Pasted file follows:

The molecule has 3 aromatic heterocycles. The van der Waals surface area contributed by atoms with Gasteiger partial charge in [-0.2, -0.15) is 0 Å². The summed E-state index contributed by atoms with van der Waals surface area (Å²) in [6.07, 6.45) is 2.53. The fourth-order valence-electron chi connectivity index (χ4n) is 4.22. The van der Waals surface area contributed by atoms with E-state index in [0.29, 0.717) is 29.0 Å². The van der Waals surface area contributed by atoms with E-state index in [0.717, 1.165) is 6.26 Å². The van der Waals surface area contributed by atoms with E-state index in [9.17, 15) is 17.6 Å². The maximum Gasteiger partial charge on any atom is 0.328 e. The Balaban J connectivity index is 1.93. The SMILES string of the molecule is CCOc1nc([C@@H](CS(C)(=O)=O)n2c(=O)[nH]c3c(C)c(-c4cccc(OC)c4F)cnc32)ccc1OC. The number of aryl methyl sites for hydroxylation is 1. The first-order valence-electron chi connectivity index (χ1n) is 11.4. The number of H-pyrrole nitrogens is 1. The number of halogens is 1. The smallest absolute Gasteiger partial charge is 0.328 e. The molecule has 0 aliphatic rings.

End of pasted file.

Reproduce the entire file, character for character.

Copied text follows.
The molecule has 3 aromatic heterocycles. The van der Waals surface area contributed by atoms with Gasteiger partial charge in [-0.2, -0.15) is 0 Å². The summed E-state index contributed by atoms with van der Waals surface area (Å²) in [6.07, 6.45) is 2.53. The fourth-order valence-electron chi connectivity index (χ4n) is 4.22. The van der Waals surface area contributed by atoms with E-state index in [0.29, 0.717) is 29.0 Å². The van der Waals surface area contributed by atoms with E-state index in [0.717, 1.165) is 6.26 Å². The van der Waals surface area contributed by atoms with E-state index in [9.17, 15) is 17.6 Å². The maximum Gasteiger partial charge on any atom is 0.328 e. The Balaban J connectivity index is 1.93. The SMILES string of the molecule is CCOc1nc([C@@H](CS(C)(=O)=O)n2c(=O)[nH]c3c(C)c(-c4cccc(OC)c4F)cnc32)ccc1OC. The number of aryl methyl sites for hydroxylation is 1. The first-order valence-electron chi connectivity index (χ1n) is 11.4. The number of H-pyrrole nitrogens is 1. The number of halogens is 1. The smallest absolute Gasteiger partial charge is 0.328 e. The molecule has 0 aliphatic rings.